A credit score that’s not up to par may be an indicator that you don’t need to apply for a loan, according to a new study by a financial institution.
The new study, which was published in the Journal of Financial Planning, said that a score of about 350 points, or about a 10 percent improvement, could be indicative of a borrower who’s ready to apply.
The study analyzed the credit reports of 1,567 borrowers from four different states.
The analysis looked at how likely borrowers were to pay off their loans, their credit scores, and whether they had the means to make payments.
It was conducted in partnership with the Federal Reserve Bank of Atlanta.
The results were startling: About 15 percent of borrowers had a credit score below 350 points.
The rate was highest in California and the Northeast.
In the Northeast, a borrower with a credit rating of 500 points or higher was nearly three times more likely to have a loan default than a borrower of 350 points or less.
In California, the ratio was even more extreme.
In New York City, a credit-rating of 500 to 700 points was almost three times higher than a score below 300.
The ratio was also higher in California, with a rate of about 5.8 to 2.5 times higher in New York.
In Florida, a rating of 700 to 1,000 points was about three times as likely to default as a credit of 350 to 500 points.
In New York, it was about six times as high.
Overall, borrowers with a score between 350 and 600 points were more likely than those with a lower score to have their loans taken out by lenders, the study found.
The researchers estimated that about 17 percent of the borrowers had credit scores between 350 points and 600.
Borrowers with a higher credit score were more than twice as likely as borrowers with lower scores to have loans taken by lenders.
This was true even though the loan size was less.
The report also found that lenders with higher credit scores had higher interest rates.
Those with a larger credit score had higher loan payments and higher repayments than lenders with a smaller credit score.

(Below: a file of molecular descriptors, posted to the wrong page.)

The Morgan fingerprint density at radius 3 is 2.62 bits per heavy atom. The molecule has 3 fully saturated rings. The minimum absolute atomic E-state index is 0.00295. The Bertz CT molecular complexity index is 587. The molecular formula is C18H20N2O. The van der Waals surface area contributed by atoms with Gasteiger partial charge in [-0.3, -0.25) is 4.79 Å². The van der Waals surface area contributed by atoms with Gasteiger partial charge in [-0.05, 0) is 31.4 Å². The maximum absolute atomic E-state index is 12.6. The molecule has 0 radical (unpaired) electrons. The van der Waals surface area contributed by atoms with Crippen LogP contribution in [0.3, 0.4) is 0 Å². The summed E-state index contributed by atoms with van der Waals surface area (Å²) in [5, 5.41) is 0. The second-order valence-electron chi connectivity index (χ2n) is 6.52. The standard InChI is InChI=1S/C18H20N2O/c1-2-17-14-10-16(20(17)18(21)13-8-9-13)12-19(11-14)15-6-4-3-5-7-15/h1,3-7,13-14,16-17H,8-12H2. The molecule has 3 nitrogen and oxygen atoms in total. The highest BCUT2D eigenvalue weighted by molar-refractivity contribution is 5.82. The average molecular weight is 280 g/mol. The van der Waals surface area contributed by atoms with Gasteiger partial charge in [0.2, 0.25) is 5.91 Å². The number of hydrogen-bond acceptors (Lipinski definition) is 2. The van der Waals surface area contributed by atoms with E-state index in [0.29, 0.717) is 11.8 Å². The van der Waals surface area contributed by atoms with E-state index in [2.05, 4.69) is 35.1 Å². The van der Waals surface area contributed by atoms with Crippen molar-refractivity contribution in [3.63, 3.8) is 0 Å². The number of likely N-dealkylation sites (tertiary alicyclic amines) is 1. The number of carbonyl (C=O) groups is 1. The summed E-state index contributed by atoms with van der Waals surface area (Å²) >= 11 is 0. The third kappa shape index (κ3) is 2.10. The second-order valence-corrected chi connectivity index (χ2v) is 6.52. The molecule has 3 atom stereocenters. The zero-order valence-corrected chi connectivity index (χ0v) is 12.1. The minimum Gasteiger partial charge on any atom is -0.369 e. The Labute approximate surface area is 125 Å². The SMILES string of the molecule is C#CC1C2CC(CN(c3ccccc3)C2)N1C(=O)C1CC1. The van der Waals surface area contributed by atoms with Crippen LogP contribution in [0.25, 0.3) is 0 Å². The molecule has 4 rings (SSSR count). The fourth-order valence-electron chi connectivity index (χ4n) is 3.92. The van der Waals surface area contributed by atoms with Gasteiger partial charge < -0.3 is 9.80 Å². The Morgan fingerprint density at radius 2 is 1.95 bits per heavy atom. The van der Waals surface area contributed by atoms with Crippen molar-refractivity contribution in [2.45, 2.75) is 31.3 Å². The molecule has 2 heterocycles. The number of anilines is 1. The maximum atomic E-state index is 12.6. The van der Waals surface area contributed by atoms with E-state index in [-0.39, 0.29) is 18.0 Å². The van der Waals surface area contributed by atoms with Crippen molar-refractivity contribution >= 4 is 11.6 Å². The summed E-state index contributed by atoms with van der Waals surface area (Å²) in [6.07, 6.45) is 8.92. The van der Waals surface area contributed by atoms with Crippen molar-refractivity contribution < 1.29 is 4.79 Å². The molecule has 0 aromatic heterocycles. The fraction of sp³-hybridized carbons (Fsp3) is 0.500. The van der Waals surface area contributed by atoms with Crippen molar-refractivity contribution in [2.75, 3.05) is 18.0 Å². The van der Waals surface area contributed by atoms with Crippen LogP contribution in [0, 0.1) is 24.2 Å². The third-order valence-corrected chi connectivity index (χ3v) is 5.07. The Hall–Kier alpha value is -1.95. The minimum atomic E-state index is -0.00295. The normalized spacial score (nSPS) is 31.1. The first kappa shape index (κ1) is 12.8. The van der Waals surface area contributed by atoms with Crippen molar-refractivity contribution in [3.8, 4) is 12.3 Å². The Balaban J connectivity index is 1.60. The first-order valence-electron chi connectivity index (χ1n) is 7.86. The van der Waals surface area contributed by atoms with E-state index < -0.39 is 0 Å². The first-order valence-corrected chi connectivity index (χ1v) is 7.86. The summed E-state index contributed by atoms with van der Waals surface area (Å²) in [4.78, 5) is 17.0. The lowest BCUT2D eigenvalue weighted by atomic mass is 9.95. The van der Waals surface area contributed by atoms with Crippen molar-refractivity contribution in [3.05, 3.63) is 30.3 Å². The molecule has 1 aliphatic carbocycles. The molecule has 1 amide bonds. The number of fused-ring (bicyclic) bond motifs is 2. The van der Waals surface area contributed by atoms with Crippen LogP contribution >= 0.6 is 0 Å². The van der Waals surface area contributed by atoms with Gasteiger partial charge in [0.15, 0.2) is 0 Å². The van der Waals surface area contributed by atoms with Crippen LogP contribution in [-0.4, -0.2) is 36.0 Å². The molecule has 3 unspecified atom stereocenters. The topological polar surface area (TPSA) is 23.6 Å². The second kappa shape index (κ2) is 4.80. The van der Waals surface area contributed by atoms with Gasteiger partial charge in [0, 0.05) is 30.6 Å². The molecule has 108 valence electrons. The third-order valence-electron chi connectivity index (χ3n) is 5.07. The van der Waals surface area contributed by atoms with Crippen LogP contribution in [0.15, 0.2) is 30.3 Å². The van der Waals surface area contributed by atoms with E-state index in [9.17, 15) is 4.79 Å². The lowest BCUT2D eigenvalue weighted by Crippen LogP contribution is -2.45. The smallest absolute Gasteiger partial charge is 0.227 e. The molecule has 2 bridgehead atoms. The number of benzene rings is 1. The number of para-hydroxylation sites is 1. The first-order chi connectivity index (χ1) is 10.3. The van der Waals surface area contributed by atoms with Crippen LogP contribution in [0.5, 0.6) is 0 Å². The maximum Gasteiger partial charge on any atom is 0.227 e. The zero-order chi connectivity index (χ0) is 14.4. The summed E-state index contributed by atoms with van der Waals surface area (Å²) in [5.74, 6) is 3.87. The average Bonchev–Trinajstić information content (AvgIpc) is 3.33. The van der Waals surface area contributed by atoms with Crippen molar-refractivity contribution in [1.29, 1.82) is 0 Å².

The research, which relied on the National Credit Union Administration’s Credit Report and Monitoring Survey, is the first to examine how lenders respond to borrowers with credit scores above 350 points in a large-scale survey.
“In a national survey of over 400,000 borrowers, we found that borrowers with more than one credit score reported higher delinquencies than borrowers with less than one score, even after controlling for income, credit score, and age,” said the study’s lead author, Mark Greenberg, a senior research fellow at the Bank of New York Mellon.
“Credit scores above 500 are considered high risk for defaulting.”
The study found that those with higher scores tended to have higher default rates than those without a credit history.
“People with high credit scores were much more likely at all levels of their life to have high delinquencies,” Greenberg said.
“In other words, they had much more to worry about than people with lower credit scores.”
The new findings could impact the way people apply for mortgage loans, and borrowers in particular, Greenberg said in a news release.
“Lenders and their borrowers can’t afford to let high credit score borrowers get away with higher delinquency rates and defaults,” Greenberg added.
“They need to fix these problems before borrowers are pushed out of the market and into the foreclosure process.”
The National Association of Realtors, the trade group for lenders, called the study “a major advance in the field of credit scoring” in a statement.
The Association has previously found that credit scores of more than 700 are more predictive of creditworthiness than credit scores below 300, but Greenberg’s study shows that credit scoring at 400 to 500 is much more predictive than scores of between 350 to 600.
“It’s a new area of research and one that is going to continue to expand,” Greenberg told The Associated Press.
“But it’s a very exciting area of inquiry and one we’ve got to continue pursuing in a new way.”
The authors of the new study said that the credit scores provided by the credit reporting agencies should not be used as an indicator of credit worthiness or whether a borrower should apply for loans.
“The credit score is a great tool, but credit scores should not serve as a proxy for creditworthiness,” said study author Dr. Jeffrey L. Ragan, a professor at the University of Michigan.
“The credit scores have value only if you can demonstrate that you are prepared to pay the full amount of the loan, and if you have sufficient funds to make the payment.”
The report noted that the findings are “subject to at least some limitations.”
For example, the researchers noted that they did not control for income or other factors that might affect a borrower’s creditworthiness.
“If you don-t have enough to pay your loan, you may not qualify for the loan